Academic journal article Texas International Law Journal

Oil, God, and Gold: The Story of Aramco and Saudi Kings

Academic journal article Texas International Law Journal

Oil, God, and Gold: The Story of Aramco and Saudi Kings

Article excerpt

OIL, GOD, AND GOLD: THE STORY OF ARAMCO AND SAUDI KINGS. By Anthony Cave Brown. New York: Houghton Mifflin Co., 1999. 370 pages, $30.00 Hardcover.

Valued primarily for its minor strategic value, Saudi Arabia did not step onto the world stage until World War I, when the worth of what lay beneath its deserts slowly became clear. Oil, God, and Gold traces the history of the Arabian American Oil Company (Aramco) from its creation as a fiercely held American venture to its eventual takeover by the Saudi government. It is the history of what became one of the world's largest and wealthiest oil companies and its efforts to maintain its exclusive oil concession within Saudi Arabia.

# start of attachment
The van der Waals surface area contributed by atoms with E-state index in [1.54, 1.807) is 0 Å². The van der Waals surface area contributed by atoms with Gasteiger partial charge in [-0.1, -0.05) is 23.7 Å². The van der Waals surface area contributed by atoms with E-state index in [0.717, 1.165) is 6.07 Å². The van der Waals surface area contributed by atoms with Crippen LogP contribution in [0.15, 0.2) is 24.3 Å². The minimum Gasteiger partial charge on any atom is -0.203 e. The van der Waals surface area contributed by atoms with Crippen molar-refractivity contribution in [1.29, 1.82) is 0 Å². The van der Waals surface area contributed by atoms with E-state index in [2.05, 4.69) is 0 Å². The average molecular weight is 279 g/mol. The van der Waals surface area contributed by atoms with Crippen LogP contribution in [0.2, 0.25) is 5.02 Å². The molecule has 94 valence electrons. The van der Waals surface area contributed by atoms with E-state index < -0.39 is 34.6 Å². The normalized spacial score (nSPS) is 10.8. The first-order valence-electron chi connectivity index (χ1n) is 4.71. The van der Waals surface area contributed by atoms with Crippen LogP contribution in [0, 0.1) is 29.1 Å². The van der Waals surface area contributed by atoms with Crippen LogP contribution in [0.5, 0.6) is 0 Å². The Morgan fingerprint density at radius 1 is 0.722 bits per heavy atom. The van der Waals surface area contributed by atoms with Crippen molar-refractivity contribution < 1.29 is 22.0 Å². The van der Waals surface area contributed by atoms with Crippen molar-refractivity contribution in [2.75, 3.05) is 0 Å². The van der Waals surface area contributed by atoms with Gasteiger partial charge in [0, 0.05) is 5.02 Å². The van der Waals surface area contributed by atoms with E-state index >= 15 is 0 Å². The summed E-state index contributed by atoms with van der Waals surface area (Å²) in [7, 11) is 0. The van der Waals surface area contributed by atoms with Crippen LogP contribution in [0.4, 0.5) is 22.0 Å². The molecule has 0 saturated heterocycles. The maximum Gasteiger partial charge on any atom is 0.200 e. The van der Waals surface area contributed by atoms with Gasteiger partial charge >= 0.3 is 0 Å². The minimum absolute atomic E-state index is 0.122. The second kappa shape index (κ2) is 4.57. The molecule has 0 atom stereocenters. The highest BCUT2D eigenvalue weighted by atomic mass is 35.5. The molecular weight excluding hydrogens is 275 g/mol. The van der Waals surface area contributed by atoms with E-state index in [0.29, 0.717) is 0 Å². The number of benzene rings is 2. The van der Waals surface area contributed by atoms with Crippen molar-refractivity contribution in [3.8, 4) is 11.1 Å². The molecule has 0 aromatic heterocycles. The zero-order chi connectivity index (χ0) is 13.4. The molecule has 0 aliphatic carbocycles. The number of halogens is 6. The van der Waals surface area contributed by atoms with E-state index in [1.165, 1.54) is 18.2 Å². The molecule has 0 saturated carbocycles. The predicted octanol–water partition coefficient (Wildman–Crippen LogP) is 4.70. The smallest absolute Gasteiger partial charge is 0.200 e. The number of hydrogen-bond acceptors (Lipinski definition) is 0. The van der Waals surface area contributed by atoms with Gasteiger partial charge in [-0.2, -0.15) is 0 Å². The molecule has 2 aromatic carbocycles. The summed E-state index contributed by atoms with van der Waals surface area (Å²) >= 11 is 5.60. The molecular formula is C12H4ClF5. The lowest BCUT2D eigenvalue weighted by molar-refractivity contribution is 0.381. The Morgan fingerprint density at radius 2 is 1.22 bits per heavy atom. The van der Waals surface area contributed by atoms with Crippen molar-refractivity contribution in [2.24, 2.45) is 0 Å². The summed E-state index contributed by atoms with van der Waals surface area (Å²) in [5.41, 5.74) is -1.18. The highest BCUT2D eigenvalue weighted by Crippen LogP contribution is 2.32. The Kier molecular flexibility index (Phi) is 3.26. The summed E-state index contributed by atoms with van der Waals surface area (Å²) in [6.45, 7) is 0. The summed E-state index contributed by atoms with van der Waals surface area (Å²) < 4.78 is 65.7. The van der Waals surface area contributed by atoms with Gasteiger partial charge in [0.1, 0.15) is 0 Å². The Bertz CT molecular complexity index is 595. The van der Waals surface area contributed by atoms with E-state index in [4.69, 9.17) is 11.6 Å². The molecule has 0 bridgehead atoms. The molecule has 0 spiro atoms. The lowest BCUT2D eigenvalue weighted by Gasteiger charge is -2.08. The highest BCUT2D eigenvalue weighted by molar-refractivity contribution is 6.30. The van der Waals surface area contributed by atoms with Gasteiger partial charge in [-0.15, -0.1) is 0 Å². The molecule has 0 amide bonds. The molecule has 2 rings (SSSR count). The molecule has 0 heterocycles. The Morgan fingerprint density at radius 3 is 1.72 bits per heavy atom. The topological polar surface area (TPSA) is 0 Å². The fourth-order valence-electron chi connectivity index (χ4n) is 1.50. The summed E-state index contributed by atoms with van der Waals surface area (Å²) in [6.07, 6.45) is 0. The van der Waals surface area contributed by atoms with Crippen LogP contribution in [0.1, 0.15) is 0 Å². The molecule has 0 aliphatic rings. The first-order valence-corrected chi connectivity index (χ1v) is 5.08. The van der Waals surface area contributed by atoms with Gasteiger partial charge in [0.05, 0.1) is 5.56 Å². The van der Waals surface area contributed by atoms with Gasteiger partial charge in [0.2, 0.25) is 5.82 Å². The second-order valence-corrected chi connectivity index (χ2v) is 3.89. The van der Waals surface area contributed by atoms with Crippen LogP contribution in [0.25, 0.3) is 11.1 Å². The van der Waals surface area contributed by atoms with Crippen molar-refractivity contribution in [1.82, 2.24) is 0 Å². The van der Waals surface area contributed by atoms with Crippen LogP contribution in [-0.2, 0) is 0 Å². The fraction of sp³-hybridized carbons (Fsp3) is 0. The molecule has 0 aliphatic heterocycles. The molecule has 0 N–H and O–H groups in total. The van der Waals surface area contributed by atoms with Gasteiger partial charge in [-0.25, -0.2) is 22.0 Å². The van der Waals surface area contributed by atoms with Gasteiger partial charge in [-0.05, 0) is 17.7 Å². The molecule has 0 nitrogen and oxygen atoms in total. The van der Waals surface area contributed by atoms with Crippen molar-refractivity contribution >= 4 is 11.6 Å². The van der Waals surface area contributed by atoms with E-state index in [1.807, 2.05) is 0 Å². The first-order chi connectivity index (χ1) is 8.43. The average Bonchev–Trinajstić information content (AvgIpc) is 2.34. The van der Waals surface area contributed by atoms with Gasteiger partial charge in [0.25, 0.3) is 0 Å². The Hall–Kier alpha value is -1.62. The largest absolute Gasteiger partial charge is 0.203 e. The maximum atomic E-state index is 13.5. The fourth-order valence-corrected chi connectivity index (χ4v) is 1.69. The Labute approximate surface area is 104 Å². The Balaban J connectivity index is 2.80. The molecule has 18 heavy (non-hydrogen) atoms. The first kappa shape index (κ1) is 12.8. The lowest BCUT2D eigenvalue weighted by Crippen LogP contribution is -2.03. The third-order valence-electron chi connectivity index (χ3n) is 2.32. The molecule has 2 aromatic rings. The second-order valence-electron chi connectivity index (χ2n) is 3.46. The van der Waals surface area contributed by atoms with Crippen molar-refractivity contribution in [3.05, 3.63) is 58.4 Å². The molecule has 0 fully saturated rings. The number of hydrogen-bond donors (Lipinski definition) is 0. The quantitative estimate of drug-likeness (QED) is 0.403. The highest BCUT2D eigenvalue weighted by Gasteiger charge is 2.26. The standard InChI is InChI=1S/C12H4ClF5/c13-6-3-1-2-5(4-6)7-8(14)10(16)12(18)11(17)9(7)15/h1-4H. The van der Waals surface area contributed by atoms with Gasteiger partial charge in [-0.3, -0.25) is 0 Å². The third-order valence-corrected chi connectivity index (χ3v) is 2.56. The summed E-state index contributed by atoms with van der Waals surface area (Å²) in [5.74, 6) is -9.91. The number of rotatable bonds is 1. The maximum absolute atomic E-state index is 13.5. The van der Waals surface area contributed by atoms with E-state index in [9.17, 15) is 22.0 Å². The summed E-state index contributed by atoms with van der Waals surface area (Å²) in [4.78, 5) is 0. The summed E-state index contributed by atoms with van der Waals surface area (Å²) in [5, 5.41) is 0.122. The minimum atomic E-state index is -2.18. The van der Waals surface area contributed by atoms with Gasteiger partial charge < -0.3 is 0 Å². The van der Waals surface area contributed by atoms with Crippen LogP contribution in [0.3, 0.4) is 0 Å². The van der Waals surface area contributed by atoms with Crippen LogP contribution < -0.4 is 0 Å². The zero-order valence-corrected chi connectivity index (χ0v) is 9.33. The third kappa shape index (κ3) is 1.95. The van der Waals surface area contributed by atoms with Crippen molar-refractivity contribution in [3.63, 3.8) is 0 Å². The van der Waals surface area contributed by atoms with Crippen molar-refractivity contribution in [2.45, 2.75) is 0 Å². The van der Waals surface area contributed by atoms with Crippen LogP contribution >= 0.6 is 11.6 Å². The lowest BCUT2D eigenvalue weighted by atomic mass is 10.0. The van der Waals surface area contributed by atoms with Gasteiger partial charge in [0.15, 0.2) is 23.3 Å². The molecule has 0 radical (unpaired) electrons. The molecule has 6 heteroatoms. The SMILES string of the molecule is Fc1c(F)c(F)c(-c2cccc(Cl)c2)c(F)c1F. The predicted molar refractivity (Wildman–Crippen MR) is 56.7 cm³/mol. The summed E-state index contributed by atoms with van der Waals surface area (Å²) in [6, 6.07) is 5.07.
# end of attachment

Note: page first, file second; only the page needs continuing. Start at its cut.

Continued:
Brown puts Aramco's monetary success in the context of its dealings in the Middle East, and in Saudi Arabia in particular. King Ibn Saud's rule was frequently precarious, a situation created by internal discontent among Islamic fundamentalists, and exacerbated by external pressures from other Middle Eastern nations. Aramco had to be prepared for the potential loss of the oil concession, the possibility of outright nationalization, and the influence of OPEC.

Aramco also maintained a frequently tempestuous relationship with its own government, which remained mistrustful of Aramco's separate diplomatic contacts with the Saudi government. This suspicion of the company's secretive dealings culminated in a Senate investigation that eventually came to nothing. …

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